April 23, 2014
The Colombian government and FARC peace delegations finished their 23rd round of discussions in Havana on April 11, breaking in time for Holy Week. At the close of the session, they issued a joint statement recognizing that they are “advancing in the discussions and the building of agreements on the three sub points of the agenda.” (See the statement here.) They noted, “Both delegations share the view that the definitive solution to this problem must be embedded in the Integrated Rural Reform (the first item of the Framework Agreement) and must be build in a joint manner engaging communities in the design, execution, monitoring, control, and evaluation of the plans.”
Talks resume tomorrow, on Thursday, April 24th, during which time the parties are expected to continue to develop their proposals for addressing the problem of illicit crop cultivation and drug trafficking.
On the eve of their departure to Havana, chief government negotiator Humberto de la Calle and General ® Jorge Enrique Mora Rangel, member of the negotiating team, spoke to the press. De la Calle noted, “We are in the middle of a political campaign and it is my duty to alert the Colombian people about false rumors circulating in the media about what is being discussed in Havana, rumors that have the goal of creating a climate of negative opinion around these conversations and to frighten, yes, frighten Colombians about the path of these dialogues and their consequences for the future of the country. (Read de la Calle’s statement here.) De la Calle denied “categorically” what he referred to as unfounded rumors that the size of the Armed Forces and agreements to demilitarize the peasant reserve zones (zonas de reserva campesina) are under discussion in Havana, that President Santos plans to replace General Mora on the negotiating team, and that General Mora would be retiring from the team in protest over a plan to shrink the armed forces. De la Calle said, “We have an agenda that is known by everyone, and we are sticking to it. We have neither discussed nor negotiated the reduction of our Military Forces or Police, nor will we in the future, nor will we demilitarize the peasant reserve zones.”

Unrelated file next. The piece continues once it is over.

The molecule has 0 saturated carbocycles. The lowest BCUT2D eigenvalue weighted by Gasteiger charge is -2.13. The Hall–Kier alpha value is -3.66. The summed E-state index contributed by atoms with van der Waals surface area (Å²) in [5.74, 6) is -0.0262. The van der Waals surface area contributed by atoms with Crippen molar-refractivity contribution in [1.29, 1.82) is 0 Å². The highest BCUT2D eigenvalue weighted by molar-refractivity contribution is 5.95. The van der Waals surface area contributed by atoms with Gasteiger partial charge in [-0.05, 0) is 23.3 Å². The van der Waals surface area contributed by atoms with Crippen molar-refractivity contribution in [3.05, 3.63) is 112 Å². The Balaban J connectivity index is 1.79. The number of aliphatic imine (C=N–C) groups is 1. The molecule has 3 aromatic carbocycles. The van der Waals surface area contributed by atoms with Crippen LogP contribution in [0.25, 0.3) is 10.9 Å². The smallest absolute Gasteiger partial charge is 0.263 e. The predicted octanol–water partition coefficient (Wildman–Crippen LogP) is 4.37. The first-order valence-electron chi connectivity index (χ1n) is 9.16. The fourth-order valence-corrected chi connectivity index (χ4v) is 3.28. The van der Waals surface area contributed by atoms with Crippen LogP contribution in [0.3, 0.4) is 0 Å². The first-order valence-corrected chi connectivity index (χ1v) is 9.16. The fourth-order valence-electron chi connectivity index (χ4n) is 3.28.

General ® Mora, for his part, echoed De la Calle’s statement, noting that the topic of the armed forces had never been the topic of discussion at the Table in the last year and a half of the peace process. He called on the men and women of the Armed Forces and the National Police to be “secure and tranquil” about the peace talks, and to have faith in the government’s negotiating team. (Read Mora’s statement here.)
In the meantime, election campaigning continues. Polls concur that there will be no clear majority in the first round of presidential elections scheduled for May 25, and there will almost certainly be a runoff election on June 15. Polls published in the first week of April by the National Consulting Center (NCC) suggest that in the first round, incumbent President Juan Manuel Santos is favored to win with 26% to 18% by his closest competitor, Enrique Peñalosa, the candidate of the Green Alliance. Earlier polls showed that about a third of the electorate plans to cast blank ballots–an historically unprecedented trend. In a second round, the NCC poll suggests that Peñalosa would beat Santos with 46% of the vote to Santos’s 36%. Polling is always a bit risky, particularly in contexts of historic violence, so these numbers should be read with some caution. Furthermore, the plunge in apparent support for Santos undoubtedly had to do with the timing of the polling, which took place on the heels of the removal from office of Bogota Mayor Gustavo Petro–an unpopular move favored by Santos and opposed by Peñalosa. In a ruling yesterday by a judge of the Superior Tribunal of Bogota, Santos was given 48 hours to reinstate Petro. (See article here.) The decision is probably not the end of what has been a dramatic unfolding saga with many twists and turns, and it is unclear how this latest decision might affect public sentiment toward the presidential candidates. With a national strike called for next Monday, a lot can still happen before the May 25 elections.